Arts movie review


A surreal and engaging movie about personal and universal themes

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Matthew McConaughey stars in Christopher Nolan’s Interstellar.
Courtesy of Paramount Pictures



Directed by Christopher Nolan

Starring Matthew McConaughey, Michael Caine, Anne Hathaway, and Matt Damon

Rated PG-13

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Once upon a time there was a shuttle humanity sent out in the space-time loom. Imagination and curiosity have always been the longitudinal threads that allow for the shuttle’s expedition. The crew was full of storytellers, including many grandmothers, Stanley Kubrick, and a 44-year-old screenwriter, film director Christopher Nolan.

Interstellar (2014) is a speculative depiction of the Pale Blue Dot through the story of Cooper, a former NASA pilot and a father. In his bland future, humanity puts technology and progress behind and returns to the old ways, focusing solely on food production. Cooper is committed to help the surreptitious incarnation of NASA to save the human species from extreme climate, famine, and totalitarian disdain for space missions.

Interstellar implodes and explodes between highly personal and universal themes interwoven in and out of wormholes. Aeronautical high-precision decisions executed by Cooper are rendered effortless and simple compared to the one intimate decision to leave his daughter. The binary moment echoes through spacetime to haunt Cooper, and eventually explodes into a tesseract. The hypercube of interdimensional events is dramatically and visually the most impressive point of the movie.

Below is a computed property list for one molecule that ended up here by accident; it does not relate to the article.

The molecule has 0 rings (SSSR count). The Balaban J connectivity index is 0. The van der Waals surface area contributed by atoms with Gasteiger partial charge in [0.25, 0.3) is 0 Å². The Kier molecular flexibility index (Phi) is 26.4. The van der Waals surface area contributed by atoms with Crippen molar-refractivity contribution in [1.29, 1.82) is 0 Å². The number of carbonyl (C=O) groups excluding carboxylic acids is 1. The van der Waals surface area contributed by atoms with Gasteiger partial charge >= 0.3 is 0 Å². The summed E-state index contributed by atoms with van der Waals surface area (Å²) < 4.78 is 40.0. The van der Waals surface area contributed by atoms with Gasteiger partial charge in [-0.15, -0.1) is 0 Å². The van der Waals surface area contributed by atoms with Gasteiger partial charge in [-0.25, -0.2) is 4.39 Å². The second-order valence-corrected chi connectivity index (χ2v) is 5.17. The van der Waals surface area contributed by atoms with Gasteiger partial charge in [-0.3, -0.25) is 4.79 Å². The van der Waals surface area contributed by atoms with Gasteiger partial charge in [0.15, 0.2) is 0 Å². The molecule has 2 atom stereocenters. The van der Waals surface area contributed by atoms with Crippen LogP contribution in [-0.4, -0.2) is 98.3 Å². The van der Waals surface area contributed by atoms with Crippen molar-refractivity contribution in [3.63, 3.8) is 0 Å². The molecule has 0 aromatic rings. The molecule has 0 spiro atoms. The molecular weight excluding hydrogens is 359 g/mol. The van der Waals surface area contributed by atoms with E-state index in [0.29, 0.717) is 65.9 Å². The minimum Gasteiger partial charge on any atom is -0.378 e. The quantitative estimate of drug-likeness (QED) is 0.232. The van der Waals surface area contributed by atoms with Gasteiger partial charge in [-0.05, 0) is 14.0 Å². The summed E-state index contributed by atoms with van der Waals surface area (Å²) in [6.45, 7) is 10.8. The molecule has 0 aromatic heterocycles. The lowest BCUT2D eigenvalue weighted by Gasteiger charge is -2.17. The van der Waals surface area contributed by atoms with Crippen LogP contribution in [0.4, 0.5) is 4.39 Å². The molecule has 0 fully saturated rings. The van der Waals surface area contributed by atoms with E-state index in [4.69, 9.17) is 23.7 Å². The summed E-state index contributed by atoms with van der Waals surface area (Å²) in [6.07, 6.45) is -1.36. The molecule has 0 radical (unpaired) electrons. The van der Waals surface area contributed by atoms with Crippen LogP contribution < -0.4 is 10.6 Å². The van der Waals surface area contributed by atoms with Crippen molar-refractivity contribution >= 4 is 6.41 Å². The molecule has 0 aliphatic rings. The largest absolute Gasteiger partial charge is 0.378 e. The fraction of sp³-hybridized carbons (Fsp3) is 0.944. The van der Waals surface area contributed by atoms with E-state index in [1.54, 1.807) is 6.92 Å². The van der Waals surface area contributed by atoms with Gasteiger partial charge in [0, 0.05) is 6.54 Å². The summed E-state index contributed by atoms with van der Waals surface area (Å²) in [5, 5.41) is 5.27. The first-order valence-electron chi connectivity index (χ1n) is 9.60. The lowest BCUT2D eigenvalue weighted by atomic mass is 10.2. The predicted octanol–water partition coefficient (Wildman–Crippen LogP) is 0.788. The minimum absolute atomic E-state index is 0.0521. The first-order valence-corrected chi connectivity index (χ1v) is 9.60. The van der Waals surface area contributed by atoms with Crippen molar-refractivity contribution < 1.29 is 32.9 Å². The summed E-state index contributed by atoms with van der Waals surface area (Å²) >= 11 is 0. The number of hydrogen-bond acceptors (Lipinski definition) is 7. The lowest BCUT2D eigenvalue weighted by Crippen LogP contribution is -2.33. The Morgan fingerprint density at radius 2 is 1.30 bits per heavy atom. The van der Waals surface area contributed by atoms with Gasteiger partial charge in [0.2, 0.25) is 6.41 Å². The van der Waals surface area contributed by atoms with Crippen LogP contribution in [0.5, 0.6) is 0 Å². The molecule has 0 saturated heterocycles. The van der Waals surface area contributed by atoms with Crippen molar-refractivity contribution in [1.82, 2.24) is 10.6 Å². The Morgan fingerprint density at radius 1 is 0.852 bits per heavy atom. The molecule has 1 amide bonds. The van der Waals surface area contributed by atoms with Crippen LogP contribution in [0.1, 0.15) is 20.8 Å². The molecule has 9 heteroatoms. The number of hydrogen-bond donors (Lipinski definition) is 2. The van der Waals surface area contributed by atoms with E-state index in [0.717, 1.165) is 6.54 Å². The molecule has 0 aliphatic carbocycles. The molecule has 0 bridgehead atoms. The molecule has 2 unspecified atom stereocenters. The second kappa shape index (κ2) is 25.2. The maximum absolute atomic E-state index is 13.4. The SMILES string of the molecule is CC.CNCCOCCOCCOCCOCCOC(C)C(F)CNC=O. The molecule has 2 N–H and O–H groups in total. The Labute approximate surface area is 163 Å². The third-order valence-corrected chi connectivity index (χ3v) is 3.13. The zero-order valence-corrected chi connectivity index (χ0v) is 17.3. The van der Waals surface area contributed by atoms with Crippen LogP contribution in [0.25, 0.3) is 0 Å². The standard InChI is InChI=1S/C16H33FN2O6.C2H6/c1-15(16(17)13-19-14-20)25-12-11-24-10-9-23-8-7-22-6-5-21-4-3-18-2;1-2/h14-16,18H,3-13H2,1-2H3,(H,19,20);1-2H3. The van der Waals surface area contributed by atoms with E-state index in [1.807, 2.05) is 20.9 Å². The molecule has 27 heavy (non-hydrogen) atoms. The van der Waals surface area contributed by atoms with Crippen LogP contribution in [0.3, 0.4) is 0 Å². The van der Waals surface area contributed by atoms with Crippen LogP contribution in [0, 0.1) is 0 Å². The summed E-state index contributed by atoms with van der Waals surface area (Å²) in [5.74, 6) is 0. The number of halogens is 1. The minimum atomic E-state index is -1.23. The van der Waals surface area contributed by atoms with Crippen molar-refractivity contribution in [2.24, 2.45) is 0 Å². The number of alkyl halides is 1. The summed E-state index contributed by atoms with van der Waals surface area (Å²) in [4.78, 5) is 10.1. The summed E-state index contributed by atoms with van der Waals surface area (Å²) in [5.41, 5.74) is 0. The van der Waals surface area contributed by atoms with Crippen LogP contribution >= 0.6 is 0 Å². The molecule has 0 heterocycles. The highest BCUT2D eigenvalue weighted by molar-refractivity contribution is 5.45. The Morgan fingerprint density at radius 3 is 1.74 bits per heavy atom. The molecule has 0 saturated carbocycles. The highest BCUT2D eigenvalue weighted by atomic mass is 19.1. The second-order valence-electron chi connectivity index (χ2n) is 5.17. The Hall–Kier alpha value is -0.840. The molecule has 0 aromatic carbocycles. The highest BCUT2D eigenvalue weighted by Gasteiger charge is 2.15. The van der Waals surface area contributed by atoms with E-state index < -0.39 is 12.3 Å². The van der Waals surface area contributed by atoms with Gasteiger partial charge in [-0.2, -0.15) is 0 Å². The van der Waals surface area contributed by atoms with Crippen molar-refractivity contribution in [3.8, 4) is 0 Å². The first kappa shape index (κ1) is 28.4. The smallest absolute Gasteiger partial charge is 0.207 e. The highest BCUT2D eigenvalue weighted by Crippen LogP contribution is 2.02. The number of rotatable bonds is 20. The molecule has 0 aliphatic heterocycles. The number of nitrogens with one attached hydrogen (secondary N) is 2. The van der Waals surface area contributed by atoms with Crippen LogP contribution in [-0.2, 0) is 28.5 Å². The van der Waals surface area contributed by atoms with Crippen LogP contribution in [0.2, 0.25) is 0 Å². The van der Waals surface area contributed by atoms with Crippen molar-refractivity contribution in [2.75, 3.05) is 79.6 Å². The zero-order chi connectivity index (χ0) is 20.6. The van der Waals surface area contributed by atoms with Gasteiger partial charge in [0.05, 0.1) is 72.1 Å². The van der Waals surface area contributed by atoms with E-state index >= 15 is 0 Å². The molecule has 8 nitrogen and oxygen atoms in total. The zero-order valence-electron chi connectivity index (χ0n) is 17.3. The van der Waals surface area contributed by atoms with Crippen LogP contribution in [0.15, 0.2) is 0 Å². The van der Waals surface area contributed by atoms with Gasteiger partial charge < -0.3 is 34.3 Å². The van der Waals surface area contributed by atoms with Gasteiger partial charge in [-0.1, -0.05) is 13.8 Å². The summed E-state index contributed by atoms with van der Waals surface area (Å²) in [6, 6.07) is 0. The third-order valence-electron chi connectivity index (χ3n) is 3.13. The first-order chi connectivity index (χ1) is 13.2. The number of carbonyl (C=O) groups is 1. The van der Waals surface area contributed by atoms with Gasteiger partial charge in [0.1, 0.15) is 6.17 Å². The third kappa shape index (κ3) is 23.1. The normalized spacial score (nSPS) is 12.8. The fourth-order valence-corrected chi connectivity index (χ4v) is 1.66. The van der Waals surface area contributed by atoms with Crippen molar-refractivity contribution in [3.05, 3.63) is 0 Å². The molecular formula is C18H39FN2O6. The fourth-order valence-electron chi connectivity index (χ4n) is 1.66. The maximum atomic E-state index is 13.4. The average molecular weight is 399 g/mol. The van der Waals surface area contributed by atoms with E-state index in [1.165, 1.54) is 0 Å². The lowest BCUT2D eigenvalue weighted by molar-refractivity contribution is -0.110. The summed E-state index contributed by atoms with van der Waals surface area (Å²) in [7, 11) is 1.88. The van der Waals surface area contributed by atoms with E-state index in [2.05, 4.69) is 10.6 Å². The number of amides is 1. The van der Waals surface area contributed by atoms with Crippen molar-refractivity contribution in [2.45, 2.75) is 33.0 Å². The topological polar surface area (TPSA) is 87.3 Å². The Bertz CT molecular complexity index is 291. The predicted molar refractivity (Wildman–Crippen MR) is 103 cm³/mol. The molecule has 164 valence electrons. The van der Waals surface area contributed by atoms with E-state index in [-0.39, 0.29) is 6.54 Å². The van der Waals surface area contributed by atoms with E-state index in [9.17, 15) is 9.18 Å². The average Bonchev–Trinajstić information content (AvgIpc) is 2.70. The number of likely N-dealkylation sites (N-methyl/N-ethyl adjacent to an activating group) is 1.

The film features a fine list of performers. Matthew McConaughey (an Oscar for Dallas Buyers Club) plays Cooper. Michael Caine, Alfred from Nolan’s Batman installments and winner of two Oscars, plays the head of NASA, professor Brand. Anne Hathaway (an Oscar for Les Misérables) plays Caine’s biologist daughter Amelia. Matt Damon (an Oscar for Good Will Hunting) has a small role on the other side of the wormhole. Murph is animated by three different actresses, 14-year-old Mackenzie Foy, Jessica Chastain (Zero Dark Thirty, The Help), and Ellen Burstyn. Murph is the only character Nolan commendably illustrates in details. With a pencil in her hair, young Murph is captivated by encryptions. She is also stubborn and eager to participate as she takes over the car’s gear stick as her father drives. She is a lovely and realistic portrait of many little girls of the 21st century.

Nolan’s Interstellar may be considered the present version of Kubrick’s 2001 Space Odyssey (1968). Though not as elegantly produced as Kubrick’s avant-garde vignette, Nolan’s non-linear epic is a more accessible work of realism with scalable themes, casting audience under the three-hour spell of beautiful CGI’s and bursts of palpitations.